Horror as a wake-up call for Good – an analogy by Stephen King’s IT

‘The greatest trick the Stephen King ever pulled was convincing the world that the Devil does exist.’

(Rephrasing of the quote from movie Usual Suspects about Keyser Söze)

Some time ago I watched Stephen King’s IT again. This a horror story about an evil clown terrorizing a small town in America (it is not about Trump!). When I first watched the movie, I was about 12 years old and it was scary. Later, around my 16th, I read the book (943 pages) and I was intrigued. But after watching the movie 25 years later, I realized a deeper meaning of horror which I had not realized before.

IT describes the story of an unimaginable evil from outer space which has landed in a small town called Derry, USA. This evil has psychic skills: it is able to read the minds of its victims and he uses this to present itself in the others worst nightmare. Its main manifestation is in the shape of a clown called Pennywise which it uses to attract its favorite victims: little children. Although evil is all around and children are disappearing, adults seemed to have accepted IT and choose not to see IT. The movie is about a group of outcast teenagers who become friends and decide to fight IT although they are seemingly unprepared and unqualified to do so.

After watching IT again and finding a deeper layer in horror movies, I had to adjust my initial view towards horror movies. Because to be honest: in my mind, I labelled horror movies to be for teenagers only. At that age you crave for all kinds of things which are gore and very explicit. And thus I dismissed horror as being childish.

However, because struck me when rewatching IT, I started to wonder what horror stories exactly are. Horror stories investigate the deepest depths of our subconscious fears and put them into the light by means of fantastic stories. Horror stories are the stuff that nightmares are made off made concrete in books and movies. By this confrontation you wake up to the potential of a dark and evil reality. Often evil takes the shape of an archetype of something subconscious which resides within yourself. For example: a vampire is a being who is taking energy from others in order to exist. When you are scared of vampires, either you get leached yourself a lot or… you leach on other people too! In this sense horror movies are like a mirror which allow you to become conscious of your own dark sides.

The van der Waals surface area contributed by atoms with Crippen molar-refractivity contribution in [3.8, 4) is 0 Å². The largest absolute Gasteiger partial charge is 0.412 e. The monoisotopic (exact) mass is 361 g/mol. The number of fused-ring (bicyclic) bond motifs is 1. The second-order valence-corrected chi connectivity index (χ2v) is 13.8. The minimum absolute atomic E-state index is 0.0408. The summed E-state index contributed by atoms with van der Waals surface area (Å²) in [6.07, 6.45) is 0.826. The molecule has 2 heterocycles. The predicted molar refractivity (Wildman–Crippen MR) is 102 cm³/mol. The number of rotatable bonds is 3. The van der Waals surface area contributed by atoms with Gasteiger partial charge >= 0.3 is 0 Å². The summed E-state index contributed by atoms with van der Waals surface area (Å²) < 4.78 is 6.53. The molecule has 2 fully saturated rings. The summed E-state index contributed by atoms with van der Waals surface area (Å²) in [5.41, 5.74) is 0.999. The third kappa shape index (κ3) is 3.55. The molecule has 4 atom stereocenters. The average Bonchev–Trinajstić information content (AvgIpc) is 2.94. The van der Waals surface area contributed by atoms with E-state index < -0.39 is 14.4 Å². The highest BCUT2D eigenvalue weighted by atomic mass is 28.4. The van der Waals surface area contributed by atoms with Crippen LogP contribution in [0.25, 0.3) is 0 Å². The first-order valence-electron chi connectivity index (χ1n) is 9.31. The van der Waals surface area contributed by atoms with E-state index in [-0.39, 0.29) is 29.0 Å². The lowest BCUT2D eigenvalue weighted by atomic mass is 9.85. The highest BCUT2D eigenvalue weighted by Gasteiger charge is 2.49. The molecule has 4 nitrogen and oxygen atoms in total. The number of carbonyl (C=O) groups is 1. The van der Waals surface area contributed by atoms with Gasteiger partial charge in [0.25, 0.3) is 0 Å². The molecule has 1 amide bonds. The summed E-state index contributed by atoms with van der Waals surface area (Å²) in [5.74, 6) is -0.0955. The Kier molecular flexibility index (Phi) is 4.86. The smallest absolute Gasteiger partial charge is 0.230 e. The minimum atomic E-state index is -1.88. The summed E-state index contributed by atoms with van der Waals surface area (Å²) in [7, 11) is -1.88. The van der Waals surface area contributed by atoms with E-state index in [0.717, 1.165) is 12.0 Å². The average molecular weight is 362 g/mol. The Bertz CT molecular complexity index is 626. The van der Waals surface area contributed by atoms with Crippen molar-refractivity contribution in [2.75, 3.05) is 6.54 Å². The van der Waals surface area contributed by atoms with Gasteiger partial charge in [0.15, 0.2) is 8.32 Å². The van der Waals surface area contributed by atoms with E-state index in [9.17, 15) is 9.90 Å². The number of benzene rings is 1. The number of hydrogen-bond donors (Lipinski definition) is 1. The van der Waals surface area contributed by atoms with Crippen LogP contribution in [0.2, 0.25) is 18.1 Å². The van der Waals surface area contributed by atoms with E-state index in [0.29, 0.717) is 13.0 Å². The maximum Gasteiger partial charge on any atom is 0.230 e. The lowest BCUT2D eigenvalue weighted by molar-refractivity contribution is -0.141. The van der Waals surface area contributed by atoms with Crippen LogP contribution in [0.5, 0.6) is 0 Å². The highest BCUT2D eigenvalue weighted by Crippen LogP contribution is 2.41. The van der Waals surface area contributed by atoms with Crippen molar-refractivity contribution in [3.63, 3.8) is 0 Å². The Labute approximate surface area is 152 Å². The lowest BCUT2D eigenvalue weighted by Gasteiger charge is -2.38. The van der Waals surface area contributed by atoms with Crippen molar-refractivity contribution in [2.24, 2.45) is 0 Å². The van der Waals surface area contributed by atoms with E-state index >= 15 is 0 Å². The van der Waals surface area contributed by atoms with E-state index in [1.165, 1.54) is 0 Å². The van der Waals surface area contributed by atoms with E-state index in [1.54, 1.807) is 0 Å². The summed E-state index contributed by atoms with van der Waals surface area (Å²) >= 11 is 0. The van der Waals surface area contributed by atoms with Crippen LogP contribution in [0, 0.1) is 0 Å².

The greatness of Stephen King is that he adds a deeper layer in his horror stories. I will describe it by comparing King with his famous horror predecessor H.P. Lovecraft. King has stated that he is indebted to Lovecraft. But there is an important difference between the two. In Lovecraft’s Call of Cthulhu, for example, he unveils the story of a monstrous evil lurking in the depts of the ocean. But the story remains open ended. Yes, evil is found, but it is not overcome. The result of reading this story is a horrifying uneasy and anguished feeling.

Stephen King’s horror stories are different. He is not merely describing evil. He is using evil as a means to illuminate the good. This is what Stephen King also does in IT.

As already said, IT tells the story about an unimaginably evil monster whose powers grow by fear and division. As a result the whole town minds its own business and looks away (scarily this is much familiar with our today’s society). This evil is opposed by a group of 7 (lucky 7) teenagers who are outsiders and become friends. Because they are not yet adults, they can 1) still see evil and 2) still believe in great virtues such as friendship, courage, love, faith, and loyalty.

As a result, they are, unknowingly, IT’s worst nightmare and they defeat IT with it’s own means (‘this is battery acid, you slime!’), believe in good and stay together although they are scared.They are able to defeat IT twice (!): once as teenagers and once as adults. Defeating IT the second time is more difficult because they first had to learn to believe again.

By zooming in on unimaginable evil, King brings forth IT’s opposite: unimaginable good. Not the good of a perfect and mature Superman. On the contrary: he presents the good of 7 flawed and uncertain teenagers. Although they were different, scared, and traumatized, within themselves they found the good to overcome evil. And if they can do it…. so can we!

Stephen King convinces us that there is great good within us as long as we dare to confront the great evil within us and not look away. Who could have thought that we could find such great spiritual truths in childish horror stories. 🙂 zyizrxg495xvvl9kivul.jpg

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